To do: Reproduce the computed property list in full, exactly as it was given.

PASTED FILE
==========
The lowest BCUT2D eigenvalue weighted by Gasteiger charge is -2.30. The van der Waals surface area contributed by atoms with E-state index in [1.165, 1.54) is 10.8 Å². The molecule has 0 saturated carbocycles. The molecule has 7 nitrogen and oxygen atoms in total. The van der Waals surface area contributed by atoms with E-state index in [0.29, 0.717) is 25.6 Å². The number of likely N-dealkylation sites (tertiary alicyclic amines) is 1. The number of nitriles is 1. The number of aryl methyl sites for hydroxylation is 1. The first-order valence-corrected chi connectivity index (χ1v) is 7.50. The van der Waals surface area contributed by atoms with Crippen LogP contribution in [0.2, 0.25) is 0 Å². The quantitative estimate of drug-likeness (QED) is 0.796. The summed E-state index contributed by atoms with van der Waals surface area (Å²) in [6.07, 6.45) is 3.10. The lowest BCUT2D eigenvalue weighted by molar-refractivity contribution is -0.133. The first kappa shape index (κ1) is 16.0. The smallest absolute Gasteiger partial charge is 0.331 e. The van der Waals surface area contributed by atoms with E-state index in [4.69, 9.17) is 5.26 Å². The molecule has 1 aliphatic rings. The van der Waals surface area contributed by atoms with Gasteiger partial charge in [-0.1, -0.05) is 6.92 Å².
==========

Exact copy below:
The lowest BCUT2D eigenvalue weighted by Gasteiger charge is -2.30. The van der Waals surface area contributed by atoms with E-state index in [1.165, 1.54) is 10.8 Å². The molecule has 0 saturated carbocycles. The molecule has 7 nitrogen and oxygen atoms in total. The van der Waals surface area contributed by atoms with E-state index in [0.29, 0.717) is 25.6 Å². The number of likely N-dealkylation sites (tertiary alicyclic amines) is 1. The number of nitriles is 1. The number of aryl methyl sites for hydroxylation is 1. The first-order valence-corrected chi connectivity index (χ1v) is 7.50. The van der Waals surface area contributed by atoms with Crippen LogP contribution in [0.2, 0.25) is 0 Å². The quantitative estimate of drug-likeness (QED) is 0.796. The summed E-state index contributed by atoms with van der Waals surface area (Å²) in [6.07, 6.45) is 3.10. The lowest BCUT2D eigenvalue weighted by molar-refractivity contribution is -0.133. The first kappa shape index (κ1) is 16.0. The smallest absolute Gasteiger partial charge is 0.331 e. The van der Waals surface area contributed by atoms with E-state index in [4.69, 9.17) is 5.26 Å². The molecule has 1 aliphatic rings. The van der Waals surface area contributed by atoms with Gasteiger partial charge in [-0.1, -0.05) is 6.92 Å².